#9 – Gaming – Float Mobile Learning Problem: Teaching management concepts to mobile users Application: These guys put some amazing gaming together, and this one was called Pendulum. They combined WebGL with xAPI and used HTML5 so they had compatibility across many platforms. They were capturing actual scoring based upon attempts, successes, failures and level attainment…all of which SCORM could never do.On an related note, there was discussion later on in another session about using gaming scores at different locations to establish a little friendly competition between retail store locations at another company. xAPI brought scores and efficiency ratings and ranking together across a retail enterprise. Pretty slick!
#10 – RFED-Radio Frequency Education – Torrance Learning  Problem: Teachers needed to tie field trip learning experiences back to actual in-class curricula in order to justify taking the kids out of class and the expense of the field trip. Needed proof of learning. Application: Tracked kids activity in a Children’s Museum as they experience each exhibit and the interactive activities at each one. Each exhibit had an RFID antenna to track student interactions. Each student had RFID cards on lanyards. At each exhibit they interacted with the hands-on aspects of the exhibit and then keyed in answers to multiple choices question at each exhibit. xAPI captured exhibit activity and the answers to questions that tied back specific learning at the museum to the curriculum back at the school.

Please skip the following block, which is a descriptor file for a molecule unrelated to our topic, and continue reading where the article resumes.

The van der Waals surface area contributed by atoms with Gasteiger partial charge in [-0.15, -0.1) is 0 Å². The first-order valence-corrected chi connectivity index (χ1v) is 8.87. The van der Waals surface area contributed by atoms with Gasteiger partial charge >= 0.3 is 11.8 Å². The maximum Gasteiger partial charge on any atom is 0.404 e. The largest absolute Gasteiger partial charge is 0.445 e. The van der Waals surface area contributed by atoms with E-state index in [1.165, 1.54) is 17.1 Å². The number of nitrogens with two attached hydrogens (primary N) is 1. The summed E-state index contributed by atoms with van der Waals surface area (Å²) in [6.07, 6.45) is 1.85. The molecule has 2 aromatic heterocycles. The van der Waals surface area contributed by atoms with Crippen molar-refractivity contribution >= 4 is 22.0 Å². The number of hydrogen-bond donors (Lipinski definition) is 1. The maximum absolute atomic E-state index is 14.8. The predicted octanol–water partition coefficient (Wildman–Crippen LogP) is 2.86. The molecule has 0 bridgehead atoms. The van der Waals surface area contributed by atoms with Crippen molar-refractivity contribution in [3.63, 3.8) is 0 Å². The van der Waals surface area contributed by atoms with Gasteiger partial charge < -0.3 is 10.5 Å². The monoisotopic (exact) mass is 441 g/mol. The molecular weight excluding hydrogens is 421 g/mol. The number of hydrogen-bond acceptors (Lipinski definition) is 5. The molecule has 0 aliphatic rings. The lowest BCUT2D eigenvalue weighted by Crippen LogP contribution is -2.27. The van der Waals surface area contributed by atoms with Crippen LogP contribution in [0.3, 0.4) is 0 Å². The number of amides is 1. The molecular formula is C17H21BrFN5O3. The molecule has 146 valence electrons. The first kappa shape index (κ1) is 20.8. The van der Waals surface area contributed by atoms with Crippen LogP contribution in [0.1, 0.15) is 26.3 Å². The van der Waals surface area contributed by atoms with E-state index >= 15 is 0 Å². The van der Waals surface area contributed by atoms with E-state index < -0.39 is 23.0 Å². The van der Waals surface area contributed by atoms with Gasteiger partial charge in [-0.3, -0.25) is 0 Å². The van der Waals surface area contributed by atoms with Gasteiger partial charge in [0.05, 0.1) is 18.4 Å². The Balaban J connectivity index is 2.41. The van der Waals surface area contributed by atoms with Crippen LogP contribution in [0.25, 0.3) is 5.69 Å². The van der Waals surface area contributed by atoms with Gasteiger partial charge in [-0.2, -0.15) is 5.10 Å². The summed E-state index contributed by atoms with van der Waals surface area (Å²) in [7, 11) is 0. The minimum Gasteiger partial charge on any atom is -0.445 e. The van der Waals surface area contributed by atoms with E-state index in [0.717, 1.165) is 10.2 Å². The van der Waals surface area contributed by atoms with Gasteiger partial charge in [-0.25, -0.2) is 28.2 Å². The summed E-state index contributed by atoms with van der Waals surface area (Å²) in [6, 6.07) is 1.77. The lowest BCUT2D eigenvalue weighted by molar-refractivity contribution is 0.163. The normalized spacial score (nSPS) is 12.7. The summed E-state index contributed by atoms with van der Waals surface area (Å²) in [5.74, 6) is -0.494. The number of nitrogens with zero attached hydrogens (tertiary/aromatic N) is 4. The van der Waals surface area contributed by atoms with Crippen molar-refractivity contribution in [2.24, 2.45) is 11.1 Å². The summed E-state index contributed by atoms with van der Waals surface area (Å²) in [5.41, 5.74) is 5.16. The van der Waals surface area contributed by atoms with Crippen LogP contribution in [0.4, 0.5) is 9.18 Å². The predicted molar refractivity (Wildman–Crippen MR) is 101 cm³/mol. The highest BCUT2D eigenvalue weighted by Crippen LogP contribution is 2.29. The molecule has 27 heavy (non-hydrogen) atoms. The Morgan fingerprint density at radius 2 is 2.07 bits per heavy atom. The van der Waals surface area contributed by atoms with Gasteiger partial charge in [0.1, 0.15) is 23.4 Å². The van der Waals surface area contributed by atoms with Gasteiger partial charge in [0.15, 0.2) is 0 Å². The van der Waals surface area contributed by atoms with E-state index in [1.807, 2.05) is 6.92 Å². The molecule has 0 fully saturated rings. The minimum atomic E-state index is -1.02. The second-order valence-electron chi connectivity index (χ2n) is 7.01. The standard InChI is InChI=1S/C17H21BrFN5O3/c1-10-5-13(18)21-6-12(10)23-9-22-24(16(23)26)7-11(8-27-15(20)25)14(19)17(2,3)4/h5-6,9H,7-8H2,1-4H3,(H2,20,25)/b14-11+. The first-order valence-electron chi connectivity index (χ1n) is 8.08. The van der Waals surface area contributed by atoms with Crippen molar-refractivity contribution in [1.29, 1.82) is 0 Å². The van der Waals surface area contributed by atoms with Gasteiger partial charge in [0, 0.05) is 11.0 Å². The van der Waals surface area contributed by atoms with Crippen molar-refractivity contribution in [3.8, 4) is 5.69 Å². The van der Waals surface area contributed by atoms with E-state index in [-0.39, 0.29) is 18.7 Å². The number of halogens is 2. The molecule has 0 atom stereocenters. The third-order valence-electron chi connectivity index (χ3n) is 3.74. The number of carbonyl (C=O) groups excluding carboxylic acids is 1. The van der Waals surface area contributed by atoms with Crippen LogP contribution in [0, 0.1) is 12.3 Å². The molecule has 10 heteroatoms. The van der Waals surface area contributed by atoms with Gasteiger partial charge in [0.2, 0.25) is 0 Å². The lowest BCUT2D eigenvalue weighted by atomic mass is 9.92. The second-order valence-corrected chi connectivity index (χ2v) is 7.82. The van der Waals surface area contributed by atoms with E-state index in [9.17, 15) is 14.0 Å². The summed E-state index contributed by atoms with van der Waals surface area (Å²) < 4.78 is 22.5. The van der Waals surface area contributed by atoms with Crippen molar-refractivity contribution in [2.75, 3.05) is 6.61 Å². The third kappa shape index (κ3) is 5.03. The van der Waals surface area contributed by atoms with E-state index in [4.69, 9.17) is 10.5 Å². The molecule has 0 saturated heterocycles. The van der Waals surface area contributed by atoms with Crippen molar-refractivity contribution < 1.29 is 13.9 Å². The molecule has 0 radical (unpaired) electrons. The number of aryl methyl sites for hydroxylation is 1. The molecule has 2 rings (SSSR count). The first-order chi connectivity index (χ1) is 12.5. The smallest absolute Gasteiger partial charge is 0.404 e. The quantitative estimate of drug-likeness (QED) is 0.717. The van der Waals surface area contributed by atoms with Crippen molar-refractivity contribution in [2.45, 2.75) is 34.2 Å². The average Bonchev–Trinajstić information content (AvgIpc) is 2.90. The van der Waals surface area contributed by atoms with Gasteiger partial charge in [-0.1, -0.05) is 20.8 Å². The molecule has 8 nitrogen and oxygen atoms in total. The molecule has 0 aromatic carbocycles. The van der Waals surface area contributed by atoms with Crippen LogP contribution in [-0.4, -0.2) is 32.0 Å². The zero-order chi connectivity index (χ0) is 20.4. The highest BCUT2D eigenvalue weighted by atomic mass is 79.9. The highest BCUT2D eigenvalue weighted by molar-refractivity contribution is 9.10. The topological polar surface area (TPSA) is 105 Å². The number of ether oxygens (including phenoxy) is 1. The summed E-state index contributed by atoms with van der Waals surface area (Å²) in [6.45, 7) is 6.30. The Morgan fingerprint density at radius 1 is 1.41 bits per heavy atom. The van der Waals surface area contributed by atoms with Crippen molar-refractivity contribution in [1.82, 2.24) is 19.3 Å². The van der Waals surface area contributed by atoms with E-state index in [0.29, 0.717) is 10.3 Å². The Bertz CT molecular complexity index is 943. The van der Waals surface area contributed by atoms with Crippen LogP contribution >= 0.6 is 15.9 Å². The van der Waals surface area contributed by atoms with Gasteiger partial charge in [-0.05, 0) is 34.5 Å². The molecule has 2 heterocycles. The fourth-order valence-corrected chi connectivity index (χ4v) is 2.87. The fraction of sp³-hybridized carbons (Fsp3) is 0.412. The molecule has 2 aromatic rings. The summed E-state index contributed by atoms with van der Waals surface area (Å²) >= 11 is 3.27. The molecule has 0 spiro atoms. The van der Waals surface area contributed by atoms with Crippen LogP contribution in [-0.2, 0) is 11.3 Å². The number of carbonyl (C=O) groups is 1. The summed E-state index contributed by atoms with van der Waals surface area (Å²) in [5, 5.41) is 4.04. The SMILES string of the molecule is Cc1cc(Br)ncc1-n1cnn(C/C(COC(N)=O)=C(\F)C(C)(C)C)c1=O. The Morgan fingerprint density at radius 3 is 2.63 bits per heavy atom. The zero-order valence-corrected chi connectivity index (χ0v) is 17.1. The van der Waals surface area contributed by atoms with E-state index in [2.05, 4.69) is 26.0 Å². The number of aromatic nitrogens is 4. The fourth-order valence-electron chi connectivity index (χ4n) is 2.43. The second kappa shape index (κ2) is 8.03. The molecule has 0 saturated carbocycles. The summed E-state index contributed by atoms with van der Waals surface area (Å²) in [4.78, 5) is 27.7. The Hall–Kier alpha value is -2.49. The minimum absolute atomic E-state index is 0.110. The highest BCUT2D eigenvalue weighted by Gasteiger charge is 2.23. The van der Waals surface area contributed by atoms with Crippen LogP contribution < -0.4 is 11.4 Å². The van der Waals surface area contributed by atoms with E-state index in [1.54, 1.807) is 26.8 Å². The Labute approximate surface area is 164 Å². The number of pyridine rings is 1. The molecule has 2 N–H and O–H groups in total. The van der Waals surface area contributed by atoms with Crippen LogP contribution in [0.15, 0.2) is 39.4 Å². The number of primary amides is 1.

Summary Thoughts

Looking at those ten examples, can you see the power of what’s possible with xAPI? I was blown away.

My earlier exposure to xAPI two years ago [Tin Can at the time] was primarily seeing a huge value through the visibility we could have to Performance Support usage. What a narrow view by comparison to the above case studies. Even so, that was, and still is, my mission. And that’s okay. And that’s the beauty of what xAPI is and where it may fit based upon your specific needs. Back then just knowing who was using what Job aid was enough to get me all raked up in a pile, but now…oh my!